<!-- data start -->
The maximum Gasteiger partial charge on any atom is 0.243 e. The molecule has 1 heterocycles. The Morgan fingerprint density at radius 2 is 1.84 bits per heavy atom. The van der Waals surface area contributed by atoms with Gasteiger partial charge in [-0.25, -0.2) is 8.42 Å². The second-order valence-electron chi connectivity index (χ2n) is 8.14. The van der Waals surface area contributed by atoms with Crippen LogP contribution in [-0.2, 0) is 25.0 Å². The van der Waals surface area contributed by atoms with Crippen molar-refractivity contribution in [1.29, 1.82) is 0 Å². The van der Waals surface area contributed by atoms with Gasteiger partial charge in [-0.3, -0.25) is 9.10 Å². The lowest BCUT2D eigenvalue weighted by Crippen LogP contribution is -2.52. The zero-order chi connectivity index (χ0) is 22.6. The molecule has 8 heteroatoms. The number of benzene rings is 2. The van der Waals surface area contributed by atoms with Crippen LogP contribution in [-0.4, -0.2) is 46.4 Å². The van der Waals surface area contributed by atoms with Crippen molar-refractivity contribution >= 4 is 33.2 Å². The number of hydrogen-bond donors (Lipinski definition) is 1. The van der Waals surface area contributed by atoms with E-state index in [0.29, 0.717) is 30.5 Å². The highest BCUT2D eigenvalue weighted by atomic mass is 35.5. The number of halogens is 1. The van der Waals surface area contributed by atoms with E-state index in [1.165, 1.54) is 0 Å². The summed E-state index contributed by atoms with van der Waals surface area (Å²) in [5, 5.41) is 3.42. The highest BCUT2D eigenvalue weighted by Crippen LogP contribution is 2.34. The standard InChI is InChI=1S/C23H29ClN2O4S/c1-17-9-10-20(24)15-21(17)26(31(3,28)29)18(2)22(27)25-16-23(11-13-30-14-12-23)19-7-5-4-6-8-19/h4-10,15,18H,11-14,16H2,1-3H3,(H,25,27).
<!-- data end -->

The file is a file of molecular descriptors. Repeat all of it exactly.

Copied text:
The maximum Gasteiger partial charge on any atom is 0.243 e. The molecule has 1 heterocycles. The Morgan fingerprint density at radius 2 is 1.84 bits per heavy atom. The van der Waals surface area contributed by atoms with Gasteiger partial charge in [-0.25, -0.2) is 8.42 Å². The second-order valence-electron chi connectivity index (χ2n) is 8.14. The van der Waals surface area contributed by atoms with Crippen LogP contribution in [-0.2, 0) is 25.0 Å². The van der Waals surface area contributed by atoms with Crippen molar-refractivity contribution in [1.29, 1.82) is 0 Å². The van der Waals surface area contributed by atoms with Gasteiger partial charge in [-0.3, -0.25) is 9.10 Å². The lowest BCUT2D eigenvalue weighted by Crippen LogP contribution is -2.52. The zero-order chi connectivity index (χ0) is 22.6. The molecule has 8 heteroatoms. The number of benzene rings is 2. The van der Waals surface area contributed by atoms with Crippen LogP contribution in [-0.4, -0.2) is 46.4 Å². The van der Waals surface area contributed by atoms with Crippen molar-refractivity contribution >= 4 is 33.2 Å². The number of hydrogen-bond donors (Lipinski definition) is 1. The van der Waals surface area contributed by atoms with E-state index in [0.29, 0.717) is 30.5 Å². The highest BCUT2D eigenvalue weighted by atomic mass is 35.5. The number of halogens is 1. The van der Waals surface area contributed by atoms with E-state index in [1.165, 1.54) is 0 Å². The summed E-state index contributed by atoms with van der Waals surface area (Å²) in [5, 5.41) is 3.42. The highest BCUT2D eigenvalue weighted by Crippen LogP contribution is 2.34. The standard InChI is InChI=1S/C23H29ClN2O4S/c1-17-9-10-20(24)15-21(17)26(31(3,28)29)18(2)22(27)25-16-23(11-13-30-14-12-23)19-7-5-4-6-8-19/h4-10,15,18H,11-14,16H2,1-3H3,(H,25,27).